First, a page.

Antidepressant Effects of Exercise: Step 3 to Living Depression Free

Mother and little daughter are doing exercise in the stadium. Family doing fitness at the stadium. Healthy family concept

The powerful antidepressant effects of exercise are well documented in the research. Stephen Ilardi, Ph.D. includes exercise as part of the Therapeutic Lifestyle Change in his book The Depression Cure:  The 6-Step Program to Beat Depression Without Drugs.  Although we are focusing on depression in this article, please remember exercise is good for you in every way.  For example, research is clear exercise is effective for those who struggle with anxiety, stress, and ADHD.

In this post, we will focus on the benefits of exercise for those who struggle with depression.  There is a fair amount of research on the benefits of exercise for those who are depressed.  In fact, there have been over a dozen clinical studies that demonstrate exercise is just as effective, if not more so, than antidepressants.

Since those who struggle with depression often have difficulty getting up in the morning, exercise can seem overwhelming.  Most of those who struggle with depression would not say running a marathon is a good idea!  So, the next question becomes, “How much do I need to exercise?”

Research indicates you will get the antidepressant effects of exercise if you go on a 30 minute brisk walk three times a week.  Pretty powerful!  To get a stronger antidepressant effect engage in aerobic activity three times per week for at least 30 minutes each time.  Aerobic activity where you get your heart rate up is most powerful when combating depression.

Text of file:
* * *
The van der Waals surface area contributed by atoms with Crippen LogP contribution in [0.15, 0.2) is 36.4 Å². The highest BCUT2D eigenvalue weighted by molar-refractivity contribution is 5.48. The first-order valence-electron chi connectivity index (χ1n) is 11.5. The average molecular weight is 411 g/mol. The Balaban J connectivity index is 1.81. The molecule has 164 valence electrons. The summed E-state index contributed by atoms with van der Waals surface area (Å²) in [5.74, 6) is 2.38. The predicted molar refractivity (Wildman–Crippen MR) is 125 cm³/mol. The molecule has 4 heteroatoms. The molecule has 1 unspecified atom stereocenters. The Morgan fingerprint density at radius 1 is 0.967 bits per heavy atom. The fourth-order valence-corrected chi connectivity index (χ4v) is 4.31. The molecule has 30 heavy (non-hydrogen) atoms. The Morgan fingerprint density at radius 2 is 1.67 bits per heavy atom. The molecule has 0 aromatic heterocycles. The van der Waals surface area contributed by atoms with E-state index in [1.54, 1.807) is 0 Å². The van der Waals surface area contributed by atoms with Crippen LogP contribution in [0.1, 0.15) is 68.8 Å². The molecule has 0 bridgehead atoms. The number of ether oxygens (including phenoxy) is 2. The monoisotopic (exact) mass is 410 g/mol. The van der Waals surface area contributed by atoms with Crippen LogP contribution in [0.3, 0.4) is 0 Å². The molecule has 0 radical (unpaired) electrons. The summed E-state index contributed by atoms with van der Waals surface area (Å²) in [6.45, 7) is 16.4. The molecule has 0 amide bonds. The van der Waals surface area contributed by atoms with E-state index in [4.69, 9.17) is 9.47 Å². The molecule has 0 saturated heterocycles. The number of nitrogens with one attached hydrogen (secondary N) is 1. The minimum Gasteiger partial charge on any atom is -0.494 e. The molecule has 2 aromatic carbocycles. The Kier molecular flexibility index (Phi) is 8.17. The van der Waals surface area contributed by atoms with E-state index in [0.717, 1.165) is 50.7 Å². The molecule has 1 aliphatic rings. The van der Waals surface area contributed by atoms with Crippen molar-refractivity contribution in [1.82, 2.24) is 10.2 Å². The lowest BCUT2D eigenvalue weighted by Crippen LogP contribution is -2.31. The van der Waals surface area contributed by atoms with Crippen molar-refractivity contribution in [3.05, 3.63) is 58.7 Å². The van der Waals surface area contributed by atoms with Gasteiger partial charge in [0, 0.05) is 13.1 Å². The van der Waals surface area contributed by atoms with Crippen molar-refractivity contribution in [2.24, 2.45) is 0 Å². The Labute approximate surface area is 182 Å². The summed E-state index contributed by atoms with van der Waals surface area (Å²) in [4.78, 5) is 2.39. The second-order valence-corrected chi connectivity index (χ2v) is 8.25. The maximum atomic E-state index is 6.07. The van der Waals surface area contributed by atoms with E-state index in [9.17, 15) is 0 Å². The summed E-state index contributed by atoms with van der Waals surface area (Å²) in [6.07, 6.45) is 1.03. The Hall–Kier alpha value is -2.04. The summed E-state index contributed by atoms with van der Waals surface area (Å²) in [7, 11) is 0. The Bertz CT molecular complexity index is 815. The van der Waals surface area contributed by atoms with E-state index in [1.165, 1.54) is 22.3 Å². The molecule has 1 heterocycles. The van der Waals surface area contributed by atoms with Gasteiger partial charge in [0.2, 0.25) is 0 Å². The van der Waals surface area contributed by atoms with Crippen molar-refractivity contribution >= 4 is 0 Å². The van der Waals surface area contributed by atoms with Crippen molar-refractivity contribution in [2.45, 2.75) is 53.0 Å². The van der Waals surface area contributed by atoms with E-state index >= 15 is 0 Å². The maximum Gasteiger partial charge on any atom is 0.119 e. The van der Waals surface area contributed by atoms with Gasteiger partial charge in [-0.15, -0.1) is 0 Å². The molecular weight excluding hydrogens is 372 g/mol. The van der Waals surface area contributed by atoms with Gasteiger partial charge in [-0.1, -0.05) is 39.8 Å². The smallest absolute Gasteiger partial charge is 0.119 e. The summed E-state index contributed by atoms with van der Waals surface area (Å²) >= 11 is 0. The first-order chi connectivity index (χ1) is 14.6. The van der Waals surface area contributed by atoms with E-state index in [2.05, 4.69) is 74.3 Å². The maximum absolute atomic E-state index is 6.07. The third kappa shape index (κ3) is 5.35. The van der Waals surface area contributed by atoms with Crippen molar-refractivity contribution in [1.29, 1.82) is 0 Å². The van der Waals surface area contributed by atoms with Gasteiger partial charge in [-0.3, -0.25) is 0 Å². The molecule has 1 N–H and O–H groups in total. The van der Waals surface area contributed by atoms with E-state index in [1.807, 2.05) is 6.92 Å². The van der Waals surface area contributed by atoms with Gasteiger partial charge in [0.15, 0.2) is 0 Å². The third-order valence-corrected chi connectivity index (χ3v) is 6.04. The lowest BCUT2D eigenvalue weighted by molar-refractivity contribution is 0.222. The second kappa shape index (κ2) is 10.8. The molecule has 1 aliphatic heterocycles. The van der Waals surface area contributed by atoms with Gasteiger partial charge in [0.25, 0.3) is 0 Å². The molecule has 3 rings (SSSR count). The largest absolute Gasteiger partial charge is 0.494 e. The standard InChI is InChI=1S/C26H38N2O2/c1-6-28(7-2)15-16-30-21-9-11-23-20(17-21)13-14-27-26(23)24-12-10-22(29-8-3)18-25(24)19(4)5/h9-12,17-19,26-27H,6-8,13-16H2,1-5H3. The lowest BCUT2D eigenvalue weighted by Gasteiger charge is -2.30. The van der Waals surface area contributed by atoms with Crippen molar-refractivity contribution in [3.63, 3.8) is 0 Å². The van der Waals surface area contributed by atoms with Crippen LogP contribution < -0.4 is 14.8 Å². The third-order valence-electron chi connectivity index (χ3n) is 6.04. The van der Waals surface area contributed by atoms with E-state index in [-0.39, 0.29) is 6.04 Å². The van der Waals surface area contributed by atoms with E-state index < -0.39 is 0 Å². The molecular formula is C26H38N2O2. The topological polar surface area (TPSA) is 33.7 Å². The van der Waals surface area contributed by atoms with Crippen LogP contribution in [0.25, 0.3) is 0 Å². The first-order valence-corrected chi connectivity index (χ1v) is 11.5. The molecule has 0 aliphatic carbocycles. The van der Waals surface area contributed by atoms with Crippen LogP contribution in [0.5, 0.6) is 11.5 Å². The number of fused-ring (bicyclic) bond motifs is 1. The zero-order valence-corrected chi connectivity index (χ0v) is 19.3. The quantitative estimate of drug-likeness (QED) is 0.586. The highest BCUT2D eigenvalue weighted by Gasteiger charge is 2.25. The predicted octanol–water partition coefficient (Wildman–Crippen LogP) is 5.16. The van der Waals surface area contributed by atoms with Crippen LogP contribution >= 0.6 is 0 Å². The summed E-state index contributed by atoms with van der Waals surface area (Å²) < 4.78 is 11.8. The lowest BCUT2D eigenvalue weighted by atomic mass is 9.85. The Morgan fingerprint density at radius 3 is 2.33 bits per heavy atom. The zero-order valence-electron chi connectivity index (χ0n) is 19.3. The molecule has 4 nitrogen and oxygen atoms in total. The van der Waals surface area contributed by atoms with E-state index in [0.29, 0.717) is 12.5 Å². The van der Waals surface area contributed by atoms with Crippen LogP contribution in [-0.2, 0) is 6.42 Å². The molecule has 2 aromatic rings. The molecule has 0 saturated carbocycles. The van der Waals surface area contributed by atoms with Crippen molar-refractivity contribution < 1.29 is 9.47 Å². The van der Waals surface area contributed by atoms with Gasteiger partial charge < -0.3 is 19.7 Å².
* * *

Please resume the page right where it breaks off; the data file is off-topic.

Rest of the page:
Does the idea of engaging in exercise to improve your mood sparks your interest?  If so, I have some ideas for you.  First, I would recommend you come up with a list of different activities that you enjoy.  Activities such as walking, swimming, skiing, hiking, biking, team sports, and dance all count!  Once you have your list of activities put exercise in your schedule.

For this to work, you need to treat exercise as vital to your survival.  It needs to be a priority like eating and sleeping are.  If you can develop a routine for exercising it will be easier to be consistent.  For example, carve out some time to exercise Monday, Wednesday, and Friday each week at the same time.  It will likely be challenging to get going with your new habit.

Once in the habit having a consistent schedule will make continuing to exercise much easier.  Think about other things you do as part of your routine (i.e., brushing your teeth, brushing your hair, etc.).  You probably don’t put much effort into follow through with the activities that are part of your routine.  Once you can have exercise as part of your routine you will do it with greater ease.  You can reap the benefits exercise has for your emotional and physical health.

If you need help with depression, please read through our website.  You can also sign up for our free report and get on our mailing list.  If you would like to be connected to a counselor call 720-583-9332.

Written by Dr. Steffanie Stecker

 

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